North Carolina

Where do sharks give birth off East Coast? The answers may change your vacation plans

Sand tiger sharks use shipwrecks for homes in North Carolina’s ‘Graveyard of the Atlantic’

Sand tiger sharks in North Carolina and along the broader east coast of the USA help track shark movement and behavior over time.
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Sand tiger sharks in North Carolina and along the broader east coast of the USA help track shark movement and behavior over time.

A plan by scientists to put transmitters inside the uteruses of pregnant sharks could soon change where and when beach lovers choose to swim off the East Coast, including the Carolinas.

The trackers, called Birth-Tags, are expected to provide new information on where some of the largest, most mobile species of Atlantic sharks give birth along the coast.

This includes makos, tigers and great whites, says researcher James Sulikowski, of the Sulikowski Shark and Fish Research Lab in Maine.

“Both North Carolina and South Carolina are important nursery grounds for coastal sharks,” Sulikowski said in an interview with The Charlotte Observer. ”We hope to (clarify) the nursery grounds for highly mobile sharks that may give birth in areas not previously known.”

The data will not only reveal “critical habitats” where large sharks are migrating offshore to give birth, but the time it’s most likely — information that could prove critical in preventing risky human-shark interactions.

The Sulikowski lab, part of the University of New England, will start testing the tags in tiger sharks next week in the Bahamas, working with researchers from the Hammerschlag Research Lab and University of Miami.

Once placed in the uterus, the Birth-Tags will stay inactive until they pop out with the newly born pups, Sulikowski said. The tags will then begin transmitting location signals to satellites, he said.

Important revelations from the data are expected as early as this spring.

Sulikowski unveiled the plan Thursday on Facebook, to a combination of praise and a disbelief.

Shark experts, including the Atlantic White Shark Conservancy, lauded the research, while some animal lovers wondered about the potential impact on sharks and their pups.

“I think you guys have gone way too far with this idea,” posted Eric Zsolczai of St. Augustine, Florida, on Facebook.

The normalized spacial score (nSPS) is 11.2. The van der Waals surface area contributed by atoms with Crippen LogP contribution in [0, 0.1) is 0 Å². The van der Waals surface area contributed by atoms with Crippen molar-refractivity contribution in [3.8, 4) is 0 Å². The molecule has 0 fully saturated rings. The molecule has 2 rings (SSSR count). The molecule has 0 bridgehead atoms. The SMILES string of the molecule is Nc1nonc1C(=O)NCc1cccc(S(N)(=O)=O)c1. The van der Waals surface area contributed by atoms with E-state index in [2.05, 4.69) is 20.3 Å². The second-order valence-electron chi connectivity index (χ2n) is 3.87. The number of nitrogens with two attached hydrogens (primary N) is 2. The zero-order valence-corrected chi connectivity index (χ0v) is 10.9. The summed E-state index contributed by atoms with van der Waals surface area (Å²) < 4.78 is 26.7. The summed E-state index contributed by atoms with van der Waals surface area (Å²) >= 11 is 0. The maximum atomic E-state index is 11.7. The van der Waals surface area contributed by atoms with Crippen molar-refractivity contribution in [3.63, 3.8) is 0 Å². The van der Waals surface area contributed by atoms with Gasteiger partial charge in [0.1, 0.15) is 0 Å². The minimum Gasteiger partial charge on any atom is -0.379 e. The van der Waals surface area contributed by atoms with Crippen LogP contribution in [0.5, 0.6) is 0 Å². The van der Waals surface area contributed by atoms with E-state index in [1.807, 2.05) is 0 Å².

“What if this gets stuck...or hurts the baby sharks...or leaks battery stuff? I can’t even believe I’m having to think about this. I feel bad for the shark that’s going to get this ‘science’.”

Commenter Melissa Michaelson likened the trackers to “a massive IUD.”

“As a woman, I cant help but cringe,” she wrote.

Sulikowski notes the tags have been used on land mammals with no issues. A waterproof version of the tag was two years in development with Lotek Wireless, he says. The research is supported with grants from the Herbert W. Hoover Foundation, the UNE Office of Sponsored Research and the Amherst Machine Company.

News of the project comes nine months after a report revealed bull sharks have begun colonizing North Carolina’s coastal estuaries as part of their nursing habitat.

Experts say ocean warming is causing the shift, and warn it will have a “potentially strong impact on humans,” reported The Charlotte Observer in April. The study was done by the North Carolina Division of Marine Fisheries, Simon Fraser University and East Carolina University, the Observer reported.

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Mark Price has been a reporter for The Charlotte Observer since 1991, covering beats including schools, crime, immigration, the LGBTQ issues, homelessness and nonprofits. He graduated from the University of Memphis with majors in journalism and art history, and a minor in geology.
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